What are the things that successful inventors do that make the crucial difference compared to other inventors?
Why do some inventors labor for years, believing in their products, but are unable to convince the gatekeepers that are key to success? Why do other inventors seem to find the ‘inside track' and achieve notable success.
It is all about the 3 P's.
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The 3 P's of Successful Inventors: Patience; Persistence; and Path
Have you ever felt impatient?
Have you ever noticed those on the other side of the table have, not only a different agenda, but most certainly a different time line? It can be incredibly frustrating: waiting and waiting and… waiting. The temptation is to push for a decision sooner rather than later, or to follow up perhaps a bit too frequently. But, a ‘quicker' decision is almost guaranteed to be a ‘no' decision – that might have become a ‘yes' decision, had you been a bit more patient.
I have learned over the years that, after a pitch to a potential licensee, it is best to ask them “when would be a good time for me to follow up with you?”
The answer will typically be 2 weeks, but often, that ‘2 weeks' stretches to 4 weeks or longer. I have learned to busy myself with other things while I am awaiting the passage of time. You will be able to recognize, after a while, if the project is truly ‘dead in the water.' So, patience is definitely a virtue for inventors.
Persistence is also a key differentiator between successful inventors and those who don't achieve success.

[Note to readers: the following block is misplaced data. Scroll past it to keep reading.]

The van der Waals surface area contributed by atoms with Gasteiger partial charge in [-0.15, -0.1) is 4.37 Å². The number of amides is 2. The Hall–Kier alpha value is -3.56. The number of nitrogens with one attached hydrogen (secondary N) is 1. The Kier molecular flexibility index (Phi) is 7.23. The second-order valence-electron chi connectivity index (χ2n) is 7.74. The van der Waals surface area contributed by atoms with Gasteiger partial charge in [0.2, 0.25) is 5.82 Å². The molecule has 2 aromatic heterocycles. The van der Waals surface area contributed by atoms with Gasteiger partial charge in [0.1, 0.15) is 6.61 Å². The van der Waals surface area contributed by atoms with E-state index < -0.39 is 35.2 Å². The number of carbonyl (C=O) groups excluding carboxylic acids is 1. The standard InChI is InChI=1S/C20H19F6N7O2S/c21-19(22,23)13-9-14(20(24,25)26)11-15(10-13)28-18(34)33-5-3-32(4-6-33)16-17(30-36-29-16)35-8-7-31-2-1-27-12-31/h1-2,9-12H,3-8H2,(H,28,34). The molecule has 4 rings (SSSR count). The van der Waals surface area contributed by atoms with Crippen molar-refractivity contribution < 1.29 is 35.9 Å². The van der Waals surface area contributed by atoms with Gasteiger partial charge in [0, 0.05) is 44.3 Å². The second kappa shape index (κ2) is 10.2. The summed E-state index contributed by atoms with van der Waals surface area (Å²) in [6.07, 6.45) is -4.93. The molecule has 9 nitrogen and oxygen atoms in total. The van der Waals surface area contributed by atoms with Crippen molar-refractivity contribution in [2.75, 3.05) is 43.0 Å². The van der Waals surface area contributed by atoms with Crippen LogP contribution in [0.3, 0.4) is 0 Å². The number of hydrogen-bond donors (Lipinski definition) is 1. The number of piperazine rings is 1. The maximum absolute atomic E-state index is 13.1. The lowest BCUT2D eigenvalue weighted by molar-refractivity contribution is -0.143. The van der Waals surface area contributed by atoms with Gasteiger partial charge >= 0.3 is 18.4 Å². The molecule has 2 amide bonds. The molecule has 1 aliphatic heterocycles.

Isn't it difficult to be persistent when you get a barrage of no's? You begin to doubt your own convictions, your belief that your product is really a great one – when you get continual ho-hum responses.
What kept me going to success was my customers – they continually validated that my thin wallet invention- now known as the Wonder Wallet – was a great product. This allowed me to endure a fusillade of no's from the gatekeepers. I pursued just about everyone in the DRTV business for 5 years before I achieved success.
As long as you have evidence from someone besides yourself that your product is good, you must have faith and persistence – lots of persistence.
How does a hiker negotiate to her destination while traversing thick forests or rocky terrain lined with ravines? She looks for the easiest or best path forward.
Similarly, you will find that your inventive journey is lined with many setbacks that will cause you to reassess your chosen path, pivot, and then choose a different path. I believe that every invention has its own unique path to market. The secret to success is to find the best path forward – which often isn't the first (or second) path you select.
For example, with my thin wallet invention, I was absolutely convinced that a large wallet manufacturer would license my invention. After 3 years on that path, the former CEO of Tandy Brands Accessories gave me a sage piece of advice: “You have a ‘sell on TV' product. This product has to be demonstrated to be understood, you should take it to QVC, not to retail stores.”
That was absolutely not what I wanted to hear at the time.
I just wanted to license my invention and move on to other things. But after a good deal of reflection, I realized he was right. I pivoted and found a much better path forward for my wallet invention: fist was QVC, where I sold successfully for 2 years, then next, I was able to finally license into DRTV to Allstar Products – where it was one of the biggest TV hits of 2015 – 2016.
It is not easy, but if you wish to succeed as an inventor, you must listen to critiques, suggestions, and be willing to reassess your plans, make adjustments, and often, to find another path forward.
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